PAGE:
25t means that there is 25 of the little spikey teeth on the outside of the sprocket :]
if you mean your gonna have a 25t chain wheel and a 13t rear sprocket then go for it, I'm about to do it.
A nine tooth sprocket is a great combination
yes it has a 26t sprocket
it would depend on whither you are riding on a mountain bike or something that wont be doing stunts or a bmx or dmr. for mountain bike it probably will not matter whither it is big or not however for bmx or dmr it would be a good idea to have a smaller one as when at skate parks eg. you where going to drop into a bowl that is quite steep if you have a big on then the chances are it is going to hit the coping (top of edge) and maybe fall off. also if you are thinking of getting a smaller sprocket you will need to get a smaller cassette but don't guess how big the cassette should be for a sprocket just take it to a bike shop and they should be able to tell you. for a smaller sprocket i would recommend a 25t to 30t,, the 25t will have to have about an 8 or 9 tooth cassette. hope all of this helps took me a while to type out anyway :P!!
Yes, and 3 piece cranks.
Yes Pretty much all 3 piece cranks should fit any sprocket you buy for them.
It's lighter. It's also less chance your sproket will get caught on the coping
i wouldn't say its big but a 22sprocket is the smallest you can get from gtrider
if you are looking for a 25t sprocket then you need a 9t rear driver other wise it going to feel like you a pedaling forever and not going anywhere there are websites or just look online for proper bmx gearing ratio's also you may need spacers for your cranks
well if you have a 8 tooth rear driver you will need a 23t sprocket, if u have a 9 tooth rear driver you will need a 25t sprocket, if u have a 10 tooth rear driver you will need a 28t sprocket, and if you have a 11 tooth rear driver you will need a 30t sprocket
Go for a SS (singlespeed) chain. It measures 1/8"
That's like asking if a size 10 shoe is better than a size 11. You need one that fits, that's all, what size it is isn't that important. I'm assuming here that you are talking about a BMX, and the sprocket by the pedals, and that you're planning to keep the "driver"/rear sprocket. If you feel that you're too slow off the start, then going from 32T to 25T will make you quicker to get going. The downside is that with the 25T you will lose a bit of top speed on account of not being able to spin the pedals any faster. If you think you'rfe doing OK from standstill, then replacing the sprocket will make you slower w/o anything good to trade for it.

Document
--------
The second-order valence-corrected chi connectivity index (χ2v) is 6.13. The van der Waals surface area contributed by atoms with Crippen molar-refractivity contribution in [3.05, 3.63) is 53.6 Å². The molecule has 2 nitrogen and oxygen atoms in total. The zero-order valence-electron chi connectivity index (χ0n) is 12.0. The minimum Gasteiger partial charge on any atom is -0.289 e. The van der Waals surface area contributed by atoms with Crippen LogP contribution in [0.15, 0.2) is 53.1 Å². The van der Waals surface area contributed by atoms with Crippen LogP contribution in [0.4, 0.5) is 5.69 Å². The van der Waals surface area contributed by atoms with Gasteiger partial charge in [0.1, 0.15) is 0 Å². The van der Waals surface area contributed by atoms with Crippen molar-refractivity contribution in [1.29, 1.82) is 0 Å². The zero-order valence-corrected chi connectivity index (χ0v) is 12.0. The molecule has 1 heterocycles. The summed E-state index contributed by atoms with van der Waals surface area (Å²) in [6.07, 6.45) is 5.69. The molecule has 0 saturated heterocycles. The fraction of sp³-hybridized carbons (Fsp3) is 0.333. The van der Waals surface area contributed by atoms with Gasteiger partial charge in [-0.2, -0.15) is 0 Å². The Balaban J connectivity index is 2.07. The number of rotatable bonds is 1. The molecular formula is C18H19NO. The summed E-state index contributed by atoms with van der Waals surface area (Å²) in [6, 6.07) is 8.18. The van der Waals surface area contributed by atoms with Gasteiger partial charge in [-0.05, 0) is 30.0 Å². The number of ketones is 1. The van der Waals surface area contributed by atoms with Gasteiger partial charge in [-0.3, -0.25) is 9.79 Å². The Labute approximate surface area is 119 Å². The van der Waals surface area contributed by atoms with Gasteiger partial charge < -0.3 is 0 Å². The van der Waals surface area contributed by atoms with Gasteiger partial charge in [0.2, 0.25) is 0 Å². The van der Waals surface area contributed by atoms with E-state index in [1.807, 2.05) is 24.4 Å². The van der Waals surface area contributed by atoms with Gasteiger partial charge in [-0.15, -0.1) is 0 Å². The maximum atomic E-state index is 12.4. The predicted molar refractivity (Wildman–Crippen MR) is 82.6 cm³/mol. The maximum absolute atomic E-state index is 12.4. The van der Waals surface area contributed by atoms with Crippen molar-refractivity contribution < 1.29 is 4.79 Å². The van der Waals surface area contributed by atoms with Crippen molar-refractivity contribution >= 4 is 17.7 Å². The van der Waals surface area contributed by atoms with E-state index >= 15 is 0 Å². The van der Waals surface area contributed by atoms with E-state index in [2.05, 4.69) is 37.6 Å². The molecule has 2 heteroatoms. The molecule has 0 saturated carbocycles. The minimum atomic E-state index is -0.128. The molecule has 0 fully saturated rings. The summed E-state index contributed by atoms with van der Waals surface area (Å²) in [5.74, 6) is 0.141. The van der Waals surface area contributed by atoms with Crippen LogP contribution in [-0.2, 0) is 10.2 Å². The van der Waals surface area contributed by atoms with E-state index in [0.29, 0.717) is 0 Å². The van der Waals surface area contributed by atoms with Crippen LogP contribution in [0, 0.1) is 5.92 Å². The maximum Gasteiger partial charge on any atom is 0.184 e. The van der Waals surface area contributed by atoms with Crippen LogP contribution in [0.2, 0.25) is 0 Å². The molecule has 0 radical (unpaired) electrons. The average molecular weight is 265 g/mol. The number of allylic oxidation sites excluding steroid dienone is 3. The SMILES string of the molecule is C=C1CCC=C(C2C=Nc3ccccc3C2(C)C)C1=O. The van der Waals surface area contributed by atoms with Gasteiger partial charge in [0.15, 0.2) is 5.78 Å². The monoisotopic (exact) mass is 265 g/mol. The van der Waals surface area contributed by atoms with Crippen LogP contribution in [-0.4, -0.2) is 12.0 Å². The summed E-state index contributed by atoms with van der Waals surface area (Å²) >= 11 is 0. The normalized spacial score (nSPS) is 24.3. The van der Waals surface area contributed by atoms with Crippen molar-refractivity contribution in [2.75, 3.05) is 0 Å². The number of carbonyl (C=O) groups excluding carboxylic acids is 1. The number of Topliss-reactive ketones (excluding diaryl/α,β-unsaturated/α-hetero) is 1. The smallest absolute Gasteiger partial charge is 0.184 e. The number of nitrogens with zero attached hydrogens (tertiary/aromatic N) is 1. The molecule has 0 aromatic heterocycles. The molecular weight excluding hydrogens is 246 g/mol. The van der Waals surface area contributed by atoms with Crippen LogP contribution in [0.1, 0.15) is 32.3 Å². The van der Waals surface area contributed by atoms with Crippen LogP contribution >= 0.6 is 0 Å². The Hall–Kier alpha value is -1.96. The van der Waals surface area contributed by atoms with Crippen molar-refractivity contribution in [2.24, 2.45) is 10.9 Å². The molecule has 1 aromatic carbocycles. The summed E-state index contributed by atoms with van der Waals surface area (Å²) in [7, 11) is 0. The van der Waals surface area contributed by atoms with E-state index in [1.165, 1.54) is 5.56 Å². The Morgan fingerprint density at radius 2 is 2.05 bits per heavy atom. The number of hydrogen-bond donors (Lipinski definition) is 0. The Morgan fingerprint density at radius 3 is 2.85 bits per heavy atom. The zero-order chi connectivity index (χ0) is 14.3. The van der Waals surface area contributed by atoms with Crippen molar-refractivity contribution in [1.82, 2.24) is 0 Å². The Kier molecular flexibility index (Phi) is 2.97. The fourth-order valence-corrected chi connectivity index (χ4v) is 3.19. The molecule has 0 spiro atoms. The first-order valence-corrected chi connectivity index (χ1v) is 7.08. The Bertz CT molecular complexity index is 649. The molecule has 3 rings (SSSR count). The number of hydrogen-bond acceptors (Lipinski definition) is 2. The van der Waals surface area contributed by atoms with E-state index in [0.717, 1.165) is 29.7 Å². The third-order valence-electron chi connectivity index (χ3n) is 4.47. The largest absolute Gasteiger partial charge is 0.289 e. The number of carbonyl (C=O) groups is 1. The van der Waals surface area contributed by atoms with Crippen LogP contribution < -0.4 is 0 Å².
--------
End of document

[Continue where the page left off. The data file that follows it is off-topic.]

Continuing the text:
If the driver/freewheel isn't too badly worn you can keep using it even if you replace the sprocket.
25T 9T rear driver ive got one orders for x-max its coming in about 70 days :|
Half links only come in two sizes, 1/8" and 3/32". Which one you need is determined by which chain you're running. Depending on which sprocket you had before a half link may not be enough.
The chain length needed is determined by chainring size, sprocket size and the design of your frame. There's no way of saying that you'll need from the sprocket alone. On top of that there isn't much to choose from when it comes to half links. They are all of the same length and in width there are two options 1/8" or 3/32". You need one the same width of your chain.
I'm assuming you're talking about a BMX here, which use the words a bit different from the rest of the cycling world.So it's the size/tooth count of the freewheel that you're asking about.And then it's just as much about what you want as what you need.When you change the sprocket/freewheel size you change the gear ratio.A big sprocket and a small freewheel lets you go fast, but you'll have to push harder.A bigger freewheel will cost you some top speed, but will make it easier to get the bike moving.A very common combo is 25t front and a 9t rear.
There's no way of telling, as chain length is decided by frame size (=chain stay length) + driver + sprocket tooth count. Chains are always sold a few links too long, and are then cut to size when they're installed on the bike. If you're doing this yourself, get a chainbreaker tool. For what they cost, they can sure save you a lot of swearing.
The chain length needed is determined by chainring size, sprocket size and the design of your frame. There's no way of saying that you'll need from the sprocket alone. Chains are pretty much always bought a tad too long and then cut to length during asssembly on bike.There isn't much to choose from when it comes to chain width for single-speeds, they're either 1/8" or 3/32" with 1/8" being the most common.
(2t + 1)(3t + 11)
yes it is I have one. and i love it. yes it is I have one. and i love it.
oh my god, that was the exact homework i had few days ago, but you have to have a calculator to do this. just plug in the numbers in the but ton Y=, one column you put-16t squared plus 25t plus 6 then the next column you put 0. the graph should form a parabola.
6t2+25+11 = (3t+11)(2t+1) when factored Use the quadratic equation formula.
The quarterly compound interest of a principle can be given by A=P(1+(r/n))^.25t. Here P is the principle, A is the amount and t is the time taken.